"There are two things," he said. "Firstly, writing helps me to understand what I'm doing, take the necessary distance and put things in perspective. The second thing is that allows me to 'carry' the perfume. I like the idea that I can give you a story and then you can smell the perfume. I try to take you by the hand; no more than that. The advertising discourse that I see in perfumery is very poor. It's even poorer when you use a face. You look at it and you say, 'Okay. So what?' It's a bit brief. I don't want to use a perfume so that I can look like Kate Moss or somebody else."
The most succinct answer he gave was in response to the most direct question: now that he was facing a possible departure from Hermès, might he start making perfumes for other brands again?
"No, I don't think so. I can tell you that a lot of people have asked me already. I take that as an honour. It's kind."
His face lit up when the name of his successor, Christine Nagel, was mentioned. How would he describe her style?
"What I like in her approach to perfume is that it's more carnal, more sensual. That doesn't mean that what I do isn't sensual. My perfumes are sensual like the women of Hitchcock. More blond. I love Kim Novak. I can watch the same Kim Novak movie several times. And Grace Kelly too. There's an extraordinary scene in Rear Window where she leans over James Stewart and kisses him. But if you watch it carefully — because it must be watched carefully — James Stewart isn't there. She actually kisses the camera. You get the impression of being kissed yourself. That's very powerful. All the men watching the movie are being kissed at the same time. But anyway... Christine's perfumes are joyful, exuberant, full of fantasy. I'm more rational, reflective, intellectual. She's more Monica Bellucci. But when she and I discuss perfumes together, we ask the same questions. The way we structure our minds is exactly the same. The result will be different, but I don't see a difference between a male and a female mind."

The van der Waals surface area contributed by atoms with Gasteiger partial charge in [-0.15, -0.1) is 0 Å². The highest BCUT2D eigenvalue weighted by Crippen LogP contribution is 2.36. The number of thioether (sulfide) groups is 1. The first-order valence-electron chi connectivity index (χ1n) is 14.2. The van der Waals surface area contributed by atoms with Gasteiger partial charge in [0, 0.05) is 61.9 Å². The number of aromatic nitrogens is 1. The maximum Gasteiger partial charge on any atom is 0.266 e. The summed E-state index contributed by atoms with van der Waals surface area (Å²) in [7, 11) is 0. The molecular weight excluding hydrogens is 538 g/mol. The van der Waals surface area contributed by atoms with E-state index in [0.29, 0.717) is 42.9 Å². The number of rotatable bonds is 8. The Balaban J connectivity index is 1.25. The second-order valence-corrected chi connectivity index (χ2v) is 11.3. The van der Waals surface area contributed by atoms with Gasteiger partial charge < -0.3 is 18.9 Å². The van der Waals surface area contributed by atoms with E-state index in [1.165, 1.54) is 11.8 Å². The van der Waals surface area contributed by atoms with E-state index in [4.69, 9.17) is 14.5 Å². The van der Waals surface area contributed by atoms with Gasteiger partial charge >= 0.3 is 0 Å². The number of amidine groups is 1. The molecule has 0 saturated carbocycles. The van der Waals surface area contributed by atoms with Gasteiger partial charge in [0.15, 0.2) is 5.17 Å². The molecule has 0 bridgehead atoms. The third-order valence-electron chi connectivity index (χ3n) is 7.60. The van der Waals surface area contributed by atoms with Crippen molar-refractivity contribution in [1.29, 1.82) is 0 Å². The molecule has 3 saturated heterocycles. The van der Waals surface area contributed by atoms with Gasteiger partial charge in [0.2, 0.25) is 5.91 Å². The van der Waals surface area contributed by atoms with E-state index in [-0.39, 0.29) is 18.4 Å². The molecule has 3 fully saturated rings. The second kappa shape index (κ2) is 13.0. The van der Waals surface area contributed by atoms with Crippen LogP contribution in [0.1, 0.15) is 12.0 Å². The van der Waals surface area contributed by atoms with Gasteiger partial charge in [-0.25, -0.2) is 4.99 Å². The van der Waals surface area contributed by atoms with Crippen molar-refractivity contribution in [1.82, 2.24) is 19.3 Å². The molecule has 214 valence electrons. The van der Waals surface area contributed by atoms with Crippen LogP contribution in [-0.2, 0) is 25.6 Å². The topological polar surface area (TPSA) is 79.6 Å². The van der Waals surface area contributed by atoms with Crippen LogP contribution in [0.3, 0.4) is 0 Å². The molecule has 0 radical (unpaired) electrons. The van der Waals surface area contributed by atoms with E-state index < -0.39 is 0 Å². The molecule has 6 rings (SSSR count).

The topic of style prompted one of the writers to ask how Ellena ensures that his work fits within the aesthetic codes of his employer.
"At Hermès, the artists and the artisans meet, in meetings rooms and in canteens. We have an exchange. It's informal, it's not organised. There's also a system called the Podium. That's when all the artists and artisans present their collections, twice a year. So I'm the first to see what the others have done, and they're the first to see what I have done. And the final important factor is the Artistic Director, Pierre-Alexis Dumas. He looks at all the projects which are being developed at Hermès and he has the power to say No. He doesn't say, 'I want this or I want that.' That happens at department level. But he has the power to say No. That's an absolute power. He's like a limit. That limit represents the spirit of Hermès. And I think that's good."
Just as we were about to be ushered away, someone asked Ellena if he ever dreams about perfume. Needless to say, his initial reaction was to laugh. "Yes," he said, "that happens, but it's not good. When I dream about perfumes or smells, that means I'm depressed. It means I'm working too much. It's a sign saying, 'Slow down!' It's time to stop."
And that, appropriately enough, was when we had to make an exit, away from Ellena's mischievous grin, away from the lady still hacking away at the bonsai and away from the music piping out of the calligraphy room. But before we left, I'm sure I caught sight of one of the journalists being cornered by a figure in black bearing a rather long tube.
Note: top two images of Jean-Claude Ellena appear courtesy of Hermès. All other photographs are courtesy of Persolaise.